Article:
Mom and dad,
I saw John Tesh last Saturday, and it was as painful as live music gets. Remember when Uncle Mike sang “Brick House” in a speedo at the Sweeney Summer Picnic? This was worse.
A tsk-tsk night for tepid Tesh
October 11, 2009, edition of The Buffalo News
Saturday, Oct. 10, marked the birthdays of David Lee Roth, Brett Favre and Ben Vereen.
This is the kind of information you used to be able to get from John Tesh. Now, after leaving his gig as co-host of “Entertainment Tonight” for a wildly successful career writing and performing dentist’s office music—or instrumental pop or new age, whatever you prefer— Tesh has found fame in yet another arena, as the host of a hugely popular syndicated radio show.
Called “Intelligence for Your Life Radio,” the show combines self-help talking points, fun facts and music, and judging by its success—it’s on 300 stations nationwide—a lot of people believe they aren’t intelligent enough, and that John Tesh is the man to make them smarter.
His concert Saturday night in Buffalo State College’s Rockwell Hall was a mix of his radio show schtick and music. It opened with some little self-help nuggets projected on a screen that said watching the news before work will make us more likely to have a bad day, and that hugging our kids will stimulate their brain cells and make them smarter.
Then, Tesh took the stage backed by a three-piece group of considerable ability. And they started off with a bang (at least considering the context of what was to follow). “Barcelona” brought Tesh’s sound closer to the realm of prog-rock, pairing classical piano flourishes with big guitar licks and lots of stops and starts.
This was followed by the solo piano instrumental “Heart of the Sunrise,” a song that could be described as “pretty,” only because it’s a softly played mash-up of major scales that ends with a big, high-octave trill. Tesh knows and loves this genre of playing, and I don’t, so it’s a bit unfair to criticize his style. All I’ll say is, what it possessed in accuracy, it lacked in nuance. This is fine for background music, but for something under a spotlight?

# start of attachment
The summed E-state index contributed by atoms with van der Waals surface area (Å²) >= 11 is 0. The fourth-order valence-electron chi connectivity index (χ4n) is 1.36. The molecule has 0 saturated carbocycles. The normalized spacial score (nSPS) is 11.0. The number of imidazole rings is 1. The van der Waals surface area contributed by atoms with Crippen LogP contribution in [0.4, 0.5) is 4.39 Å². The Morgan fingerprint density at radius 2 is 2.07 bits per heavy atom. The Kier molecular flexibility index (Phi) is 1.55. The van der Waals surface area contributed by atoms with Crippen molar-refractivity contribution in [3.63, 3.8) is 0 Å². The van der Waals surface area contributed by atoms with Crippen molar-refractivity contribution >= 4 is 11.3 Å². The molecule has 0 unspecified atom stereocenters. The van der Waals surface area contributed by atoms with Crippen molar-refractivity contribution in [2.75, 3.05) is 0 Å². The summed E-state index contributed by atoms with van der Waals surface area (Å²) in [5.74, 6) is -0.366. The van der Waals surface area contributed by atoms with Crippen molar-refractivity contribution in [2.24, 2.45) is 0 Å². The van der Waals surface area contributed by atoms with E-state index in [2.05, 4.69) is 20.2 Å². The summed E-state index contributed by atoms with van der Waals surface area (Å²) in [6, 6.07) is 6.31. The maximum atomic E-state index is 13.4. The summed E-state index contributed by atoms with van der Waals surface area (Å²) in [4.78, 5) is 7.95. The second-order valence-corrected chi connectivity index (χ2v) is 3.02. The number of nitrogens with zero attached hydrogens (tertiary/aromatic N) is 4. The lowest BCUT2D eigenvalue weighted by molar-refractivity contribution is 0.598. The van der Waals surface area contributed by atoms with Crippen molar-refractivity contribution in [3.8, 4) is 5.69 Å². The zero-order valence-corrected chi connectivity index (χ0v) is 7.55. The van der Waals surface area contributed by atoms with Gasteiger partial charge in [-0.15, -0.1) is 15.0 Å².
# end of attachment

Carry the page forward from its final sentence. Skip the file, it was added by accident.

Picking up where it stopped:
Tesh’s set continued, with some nicely delivered personal stories and pieces of intelligence for our lives. It’s no coincidence that the guy has found massive success in multiple mediums — he’s charming, deep-voiced and sure of himself, and knows how to work a crowd. One of his intelligence bits included a listing of things that are full of germs that we can’t avoid touching — e. g. hotel room remotes, restaurant menus, elevator buttons. How this is going to help me, I’m not sure.
After giving a really good tutorial on the fretless bass, explaining why it’s both a difficult and freeing instrument, Tesh played “Garden City,” another vanilla instrumental.
A few songs later, we were treated to “Trading My Sorrows,” an abysmal attempt at Springsteen-ish pop that perpetuates the stereotype that all Christian rock stinks. As Tesh sang, “Yes, Lord!” over and over again, and a hip-hop dancer did his robotic moves on the side of the stage, I must admit I was confused. Maybe if my parents had hugged me more. . . .